The Bush administration answered concerns about neglect of internally displaced persons with a $320 million aid package and food air drop campaign, unveiled with great fanfare. To a great extent, this aid package was a means of scoring political points. While food drops in Afghanistan are hardly the first example of politicized humanitarian aid, military and aid goals were linked to the point that Defense Secretary Donald Rumsfeld fielded questions about food drops at Pentagon briefings.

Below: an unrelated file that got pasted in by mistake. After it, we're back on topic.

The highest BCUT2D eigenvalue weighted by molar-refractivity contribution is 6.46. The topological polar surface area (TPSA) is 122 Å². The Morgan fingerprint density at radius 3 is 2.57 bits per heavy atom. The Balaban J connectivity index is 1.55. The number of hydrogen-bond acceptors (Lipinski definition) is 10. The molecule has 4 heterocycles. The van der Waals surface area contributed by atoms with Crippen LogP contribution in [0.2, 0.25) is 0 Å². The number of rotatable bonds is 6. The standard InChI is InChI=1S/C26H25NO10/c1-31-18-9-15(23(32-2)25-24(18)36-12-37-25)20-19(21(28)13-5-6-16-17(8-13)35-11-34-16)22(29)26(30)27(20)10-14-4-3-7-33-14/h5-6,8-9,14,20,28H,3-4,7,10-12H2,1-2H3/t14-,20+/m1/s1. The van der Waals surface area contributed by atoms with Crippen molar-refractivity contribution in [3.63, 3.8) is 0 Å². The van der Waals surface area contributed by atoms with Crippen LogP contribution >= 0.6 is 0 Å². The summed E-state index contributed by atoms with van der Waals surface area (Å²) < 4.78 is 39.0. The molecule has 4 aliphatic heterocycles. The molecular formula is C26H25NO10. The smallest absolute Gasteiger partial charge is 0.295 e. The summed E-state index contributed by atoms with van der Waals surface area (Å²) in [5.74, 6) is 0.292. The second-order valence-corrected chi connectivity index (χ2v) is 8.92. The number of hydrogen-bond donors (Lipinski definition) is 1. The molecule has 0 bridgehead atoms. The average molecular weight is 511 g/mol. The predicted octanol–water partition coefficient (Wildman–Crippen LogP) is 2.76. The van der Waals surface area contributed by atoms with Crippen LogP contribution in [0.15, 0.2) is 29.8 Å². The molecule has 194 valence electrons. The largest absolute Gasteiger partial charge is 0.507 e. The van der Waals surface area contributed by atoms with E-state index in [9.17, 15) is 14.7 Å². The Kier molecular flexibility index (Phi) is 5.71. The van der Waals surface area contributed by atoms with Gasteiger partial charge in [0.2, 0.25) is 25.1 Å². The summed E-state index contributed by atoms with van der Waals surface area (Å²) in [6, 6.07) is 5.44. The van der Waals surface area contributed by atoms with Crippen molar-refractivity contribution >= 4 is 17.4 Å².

Virtually all aid agencies view air drops as a last-ditch tactic for delivering humanitarian relief to isolated areas. Air drops are more expensive and usually less targeted to the neediest people than are other methods of food distribution. A certain percentage of food will become spoiled or unusable because of packaging that breaks on impact or gets lost, while the lack of distribution controls on the ground means that a certain percentage of food will not reach the intended recipients. Air drops also create problems of their own: civilians on the ground near drop zones can be injured by food falling from the sky, or aid may fall into mined areas, endangering people attempting to retrieve the aid. If air drop locations are few, the drops can trigger large-scale migration to the drop location, resulting in population overcrowding, water shortages and health problems that might not have existed otherwise. Social tensions between different local communities can also arise in drop areas. Finally, it is impossible to prevent aid from falling into the hands of Taliban officials.